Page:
Zoological Studies

Vol. 63, 2024

(update: 2024.5.14)

Changes in Soil Bacterial and Nematode Communities during Long-term Continuous Cotton Cropping in an Arid Region

Hong Chen1,2, Fenghua Zhang1,2,*, Lei Yang1,2, Zaixin Li1,2, and Jiajie Liu1,2

1Agricultural College, Shihezi University, Shihezi, Xinjiang 832003, P.R.China. *Correspondence: E-mail: fenghuazhang2021@163.com (Zhang)
    E-mail: 944564829@qq.com (Chen); 11930766498@qq.com (Yang); 2871632162@qq.com (Li); 2489634604@qq.com (Liu)
2Key Laboratory of Oasis Eco-agriculture, Xinjiang Production and Construction Corps, Shihezi University, Shihezi, Xinjiang 832003, P.R.China

(Received 4 October 2022 / Accepted 27 December 2023 / Published 14 May 2024)
Communicated by Benny K.K. Chan

Clarifying the effects of continuous cotton cropping (CC) on soil biological communities is essential for maintaining agricultural productivity. In this study, high-throughput sequencing was used to study the effects of different CC durations (0-yr, 5-yr, 10-yr, 15-yr, 20-yr, and 25-yr CC treatments) on soil microbial and nematode communities. The results showed that the dominant bacterial phyla were Actinobacteria and Proteobacteria, and the dominant nematode genus was Helicotylenchus in all CC treatments. The richness indexes (ACE and Chao1 index) and diversity index (Shannon index) of bacterial and nematode communities were the highest in the 15-yr and 10-yr CC treatments, respectively. Bacterial community was significantly correlated with soil pH and available potassium (AK), and nematode abundance was significantly correlated with microbial biomass carbon (MBC). Soil bacterial PICRUSt analysis results showed that carbon metabolism and amino acid metabolism were the main metabolic functions of bacteria in the CC treatments. The composition and diversity of soil nematode communities were significantly related to the structure of soil bacterial communities, and the niche breadth of soil bacteria was negatively correlated with that of nematodes. Panagrolaimus and Acrobeles were the main genera of bacterial-feeding nematodes affecting bacterial communities, and their relative abundances were significantly positively correlated with the relative abundance of bacterial communities. Overall, long-term (10-15 years) continuous cotton cropping negatively impacts soil biota and microecological environment in cotton fields in arid regions.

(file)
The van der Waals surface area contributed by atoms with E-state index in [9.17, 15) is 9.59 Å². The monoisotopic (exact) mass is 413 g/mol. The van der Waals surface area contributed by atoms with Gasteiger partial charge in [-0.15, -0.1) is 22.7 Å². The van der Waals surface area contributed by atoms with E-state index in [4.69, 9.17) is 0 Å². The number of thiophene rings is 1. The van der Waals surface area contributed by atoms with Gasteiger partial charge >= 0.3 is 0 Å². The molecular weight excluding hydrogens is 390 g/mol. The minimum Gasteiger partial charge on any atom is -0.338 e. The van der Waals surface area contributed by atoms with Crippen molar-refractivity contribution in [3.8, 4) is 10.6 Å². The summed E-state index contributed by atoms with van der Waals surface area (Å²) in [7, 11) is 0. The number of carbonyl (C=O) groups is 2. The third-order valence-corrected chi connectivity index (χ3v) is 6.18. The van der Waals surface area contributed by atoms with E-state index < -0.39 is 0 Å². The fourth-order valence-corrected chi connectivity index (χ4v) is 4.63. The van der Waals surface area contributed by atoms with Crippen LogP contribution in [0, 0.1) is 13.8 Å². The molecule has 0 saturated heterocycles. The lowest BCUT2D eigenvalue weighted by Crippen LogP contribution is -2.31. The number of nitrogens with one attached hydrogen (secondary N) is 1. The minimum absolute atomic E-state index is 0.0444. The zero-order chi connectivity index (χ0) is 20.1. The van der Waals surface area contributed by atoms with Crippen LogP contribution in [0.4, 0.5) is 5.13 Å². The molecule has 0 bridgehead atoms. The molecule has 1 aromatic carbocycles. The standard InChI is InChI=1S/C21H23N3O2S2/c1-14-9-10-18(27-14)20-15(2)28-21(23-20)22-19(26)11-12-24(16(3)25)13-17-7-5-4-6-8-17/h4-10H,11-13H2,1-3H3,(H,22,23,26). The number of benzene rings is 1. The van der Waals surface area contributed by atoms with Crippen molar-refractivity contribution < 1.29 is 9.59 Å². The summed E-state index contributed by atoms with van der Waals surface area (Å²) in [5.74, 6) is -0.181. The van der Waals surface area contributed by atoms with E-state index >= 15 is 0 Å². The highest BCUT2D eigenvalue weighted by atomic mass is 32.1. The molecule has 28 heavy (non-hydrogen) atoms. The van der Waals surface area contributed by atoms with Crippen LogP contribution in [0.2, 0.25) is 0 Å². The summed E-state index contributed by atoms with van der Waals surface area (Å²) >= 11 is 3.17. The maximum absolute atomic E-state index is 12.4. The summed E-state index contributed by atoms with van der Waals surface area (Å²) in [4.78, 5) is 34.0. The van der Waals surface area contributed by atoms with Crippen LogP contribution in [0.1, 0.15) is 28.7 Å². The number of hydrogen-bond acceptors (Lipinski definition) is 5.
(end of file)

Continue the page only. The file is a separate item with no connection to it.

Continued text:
Key words: Cotton, Continuous cropping, Soil bacteria, Soil nematode, High-throughput sequencing

Citation: Chen H, Zhang F, Yang L, Li Z, Liu J. 2024. Changes in soil bacterial and nematode communities during long-term continuous cotton cropping in an arid region. Zool Stud 63:05. doi:10.6620/ZS.2024.63-05.

Supplementary materials: Fig. S1Fig. S2Table S1Table S2Table S3Table S4Table S5Table S6